Ten-year Old Kids
You know what’s cool about a 10-year-old kid sporting a
Not a damn thing.
At the risk of coming off like a 30-something Andy Rooney,
I’m going to start off this blog with a rant and a final plea to save punk rock.
The argument I’m putting forward is certainly not new, but worth being made at
least one last time.
I was at an outdoor festival in Atlanta this weekend and
lost count of how many pre-teens I saw walking around with Mohawks and Ramones
shirts. When did punk become just another accessory for the Sponge Bob set?
Mohawks and anarchy symbols used to scare the crap out of parents, now they’re
just another cute look for little Dylan and Kara, by couples desperate to be
thought of as the cool parents (and don’t think I haven’t been there. I have
two little girls and my wife was the only voice of reason that kept me from
buying Sex Pistols onsies off of Ebay). And putting a Clash sticker on the back
of your minivan doesn’t make it any more cool to be seen in (again, I speak
Trust me; it’s
safe for old punks to age gracefully. Not all of us can tour the world in
shitty vans and make great music. Leave that to your heroes. Keep rocking the
boat in your chinos and changing the system from the inside, but don’t try and
turn your kids into a punk rock mannequin to prove how cool you still are.
Which brings me to my second rant… as a freelancer punk
writer, I am about to throw my hands up in defeat. Born in the early 70’s and
coming of age in quite possibly the worst time in the history for music (hair
metal anyone?), I withstood the auditory assault of bands like Danger Danger
and Pretty Boy Floyd for years before finding salvation in the music of Bad
Religion, The Buzzcocks and The Clash. For the past two decades or so I’ve kept
up with the evolving music scene, watching punk move from basement shows and
VFW halls to arenas (not necessarily a bad thing). What once was a mail order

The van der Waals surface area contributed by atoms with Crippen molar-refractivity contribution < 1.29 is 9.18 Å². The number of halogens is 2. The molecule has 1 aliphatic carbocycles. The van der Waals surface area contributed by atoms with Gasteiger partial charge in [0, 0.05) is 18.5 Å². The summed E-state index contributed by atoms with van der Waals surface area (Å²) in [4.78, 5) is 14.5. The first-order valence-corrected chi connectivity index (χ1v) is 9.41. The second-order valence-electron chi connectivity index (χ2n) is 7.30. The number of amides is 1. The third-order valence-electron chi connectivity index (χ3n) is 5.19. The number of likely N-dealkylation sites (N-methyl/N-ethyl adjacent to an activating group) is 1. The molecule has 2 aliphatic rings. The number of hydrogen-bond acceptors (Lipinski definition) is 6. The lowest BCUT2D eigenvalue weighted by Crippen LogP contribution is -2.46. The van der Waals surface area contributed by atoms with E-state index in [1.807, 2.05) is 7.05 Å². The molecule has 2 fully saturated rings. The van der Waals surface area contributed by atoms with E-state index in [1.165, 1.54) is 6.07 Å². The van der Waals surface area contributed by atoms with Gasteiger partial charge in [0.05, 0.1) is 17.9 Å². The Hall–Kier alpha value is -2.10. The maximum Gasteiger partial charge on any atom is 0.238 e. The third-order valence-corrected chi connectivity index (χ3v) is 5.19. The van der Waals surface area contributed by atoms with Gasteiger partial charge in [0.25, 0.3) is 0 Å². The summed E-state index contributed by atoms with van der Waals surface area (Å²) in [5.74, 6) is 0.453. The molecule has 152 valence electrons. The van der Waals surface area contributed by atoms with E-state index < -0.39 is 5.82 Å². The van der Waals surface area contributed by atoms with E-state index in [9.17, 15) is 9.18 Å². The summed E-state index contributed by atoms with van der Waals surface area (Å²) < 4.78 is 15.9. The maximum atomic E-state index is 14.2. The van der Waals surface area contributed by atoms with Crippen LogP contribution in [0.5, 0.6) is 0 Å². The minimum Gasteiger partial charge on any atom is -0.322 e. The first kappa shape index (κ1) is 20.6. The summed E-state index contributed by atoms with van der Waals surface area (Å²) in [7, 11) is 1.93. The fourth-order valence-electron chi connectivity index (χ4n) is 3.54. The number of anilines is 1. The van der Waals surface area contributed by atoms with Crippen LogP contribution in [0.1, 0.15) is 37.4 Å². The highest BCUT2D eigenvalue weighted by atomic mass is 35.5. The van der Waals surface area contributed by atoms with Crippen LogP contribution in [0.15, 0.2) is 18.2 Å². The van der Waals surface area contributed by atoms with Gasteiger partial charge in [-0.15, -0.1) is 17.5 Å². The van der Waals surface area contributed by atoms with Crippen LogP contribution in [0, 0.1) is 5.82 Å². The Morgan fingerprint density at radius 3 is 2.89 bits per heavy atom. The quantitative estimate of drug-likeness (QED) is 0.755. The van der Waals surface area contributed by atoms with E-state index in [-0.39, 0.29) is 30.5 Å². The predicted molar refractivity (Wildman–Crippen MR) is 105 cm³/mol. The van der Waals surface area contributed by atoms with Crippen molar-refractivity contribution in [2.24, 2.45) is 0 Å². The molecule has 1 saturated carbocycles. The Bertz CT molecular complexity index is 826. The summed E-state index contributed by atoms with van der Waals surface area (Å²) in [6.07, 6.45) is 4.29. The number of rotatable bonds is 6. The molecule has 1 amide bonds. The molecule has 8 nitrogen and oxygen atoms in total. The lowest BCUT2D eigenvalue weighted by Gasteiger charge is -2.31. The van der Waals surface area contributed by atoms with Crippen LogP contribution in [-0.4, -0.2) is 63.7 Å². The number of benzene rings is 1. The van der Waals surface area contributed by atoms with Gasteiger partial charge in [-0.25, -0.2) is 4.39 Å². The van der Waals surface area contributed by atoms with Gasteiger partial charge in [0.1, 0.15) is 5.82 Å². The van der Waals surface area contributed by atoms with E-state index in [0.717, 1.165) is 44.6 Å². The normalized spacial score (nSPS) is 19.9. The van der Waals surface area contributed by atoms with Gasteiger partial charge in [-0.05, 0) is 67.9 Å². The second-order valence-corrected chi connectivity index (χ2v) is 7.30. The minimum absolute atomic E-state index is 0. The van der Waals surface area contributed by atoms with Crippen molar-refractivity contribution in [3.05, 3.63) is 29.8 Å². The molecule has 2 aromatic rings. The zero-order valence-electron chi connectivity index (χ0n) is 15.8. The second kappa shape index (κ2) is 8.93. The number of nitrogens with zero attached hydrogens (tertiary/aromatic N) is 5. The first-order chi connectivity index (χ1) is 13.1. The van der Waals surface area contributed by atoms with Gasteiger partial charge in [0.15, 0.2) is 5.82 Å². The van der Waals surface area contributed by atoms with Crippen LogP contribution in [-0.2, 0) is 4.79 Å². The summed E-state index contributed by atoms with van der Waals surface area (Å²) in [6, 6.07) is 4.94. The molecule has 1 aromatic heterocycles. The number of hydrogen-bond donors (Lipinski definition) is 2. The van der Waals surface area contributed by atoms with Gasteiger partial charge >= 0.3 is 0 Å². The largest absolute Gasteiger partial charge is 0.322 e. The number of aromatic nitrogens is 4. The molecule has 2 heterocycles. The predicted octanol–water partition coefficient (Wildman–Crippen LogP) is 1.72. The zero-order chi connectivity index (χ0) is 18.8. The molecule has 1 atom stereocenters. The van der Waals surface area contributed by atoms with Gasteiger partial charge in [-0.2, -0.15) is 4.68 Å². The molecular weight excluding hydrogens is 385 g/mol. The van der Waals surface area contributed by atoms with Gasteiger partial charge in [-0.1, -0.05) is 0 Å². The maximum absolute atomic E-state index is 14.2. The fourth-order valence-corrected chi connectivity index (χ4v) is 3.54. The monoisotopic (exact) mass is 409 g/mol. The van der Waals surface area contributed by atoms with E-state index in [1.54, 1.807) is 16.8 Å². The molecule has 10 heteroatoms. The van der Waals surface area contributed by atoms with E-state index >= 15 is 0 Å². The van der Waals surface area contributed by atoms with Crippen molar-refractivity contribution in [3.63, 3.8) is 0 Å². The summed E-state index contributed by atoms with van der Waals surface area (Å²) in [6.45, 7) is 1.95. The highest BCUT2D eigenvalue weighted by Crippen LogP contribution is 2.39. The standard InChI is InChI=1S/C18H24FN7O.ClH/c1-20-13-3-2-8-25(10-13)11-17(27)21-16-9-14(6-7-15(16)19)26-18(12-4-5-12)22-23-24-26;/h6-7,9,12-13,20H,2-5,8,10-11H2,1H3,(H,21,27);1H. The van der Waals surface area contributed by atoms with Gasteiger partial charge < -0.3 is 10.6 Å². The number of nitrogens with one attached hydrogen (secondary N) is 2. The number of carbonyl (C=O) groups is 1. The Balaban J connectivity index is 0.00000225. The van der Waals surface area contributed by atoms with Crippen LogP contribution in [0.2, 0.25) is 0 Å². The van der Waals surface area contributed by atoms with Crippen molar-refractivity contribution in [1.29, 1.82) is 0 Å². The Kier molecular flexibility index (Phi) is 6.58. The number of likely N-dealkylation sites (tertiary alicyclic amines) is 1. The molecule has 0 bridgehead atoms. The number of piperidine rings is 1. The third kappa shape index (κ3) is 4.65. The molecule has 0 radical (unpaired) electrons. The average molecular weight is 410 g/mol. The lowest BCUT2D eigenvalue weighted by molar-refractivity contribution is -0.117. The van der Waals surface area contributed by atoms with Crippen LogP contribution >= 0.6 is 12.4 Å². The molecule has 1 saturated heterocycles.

business is now neatly packaged and priced inside your local Hot Topics (again,
not the end of the world. Punk rockers deserve to make money too). You used to
discover new punk bands thanks to poorly dubbed tapes passed on from a friend;
Now you can hear “punk rock” on The Hills (ok, nothing good can come of that). The most jarring change, however, is
what is currently being peddled as punk rock. I am certainly open to all genres
of music (I, for one, am lobbying for Willie Nelson be added to Mount Rushmore),
but I have a problem with the bait and switch tactics being perpetrated by
publicists and record labels lately.
If you make pop music, be proud of it and call yourself a
pop band. Punk rock was a reaction to crappy, bloated corporate rock of the
70’s (Styx, Journey, etc.). It railed against oppressive authority figures,
racism, sexism and homophobia. It was not 12 mediocre songs about high school
crushes on your self-titled debut, with liberal use of Auto-tune , currently
being peddled under the guise of “pop-punk”. It was about rebelling against the
status quo, wearing homemade clothes with hand-painted messages of defiance,
not wearing those tacky neon-logoed t-shirts and hoodies you picked up at the
mall and pair with matching Ray Bans.
That’s not to say there is not legitimate punk rock being
made right now. Anti-Flag is still fighting the good fight (with a new record
out soon) and the Teenage Bottlerockets might actually be The Ramones reincarnated.
Here’s the deal, if you play punk music, play it loud and
play it proud. If you play pop music, call it what it is, make a ton of money
and be happy.
I’ve admittedly strayed a bit from my general thesis, but
here’s a recap: Aging hipsters, you’re getting older, so deal with it. Don’t
try and turn your kid into Lil’ Johnny Rotten just because you’re getting
fatter and losing your hair. Blare NOFX as loud as you want in the minivan,
just keep the windows rolled up at the stop lights. And kids, don’t try and
pass yourself off as the next Joe Strummer when your punk rock influences go
back no further than Blink 182’s third CD. You’re in a pop band, no matter what the guy in the fancy
suit tries to tell you. Rock on pop star!
Music worth listening to this week:
Left Alone‘s self-titled
record (http://www.myspace.com/leftalonepunx) and Ninja Gun’s “Restless Rubes”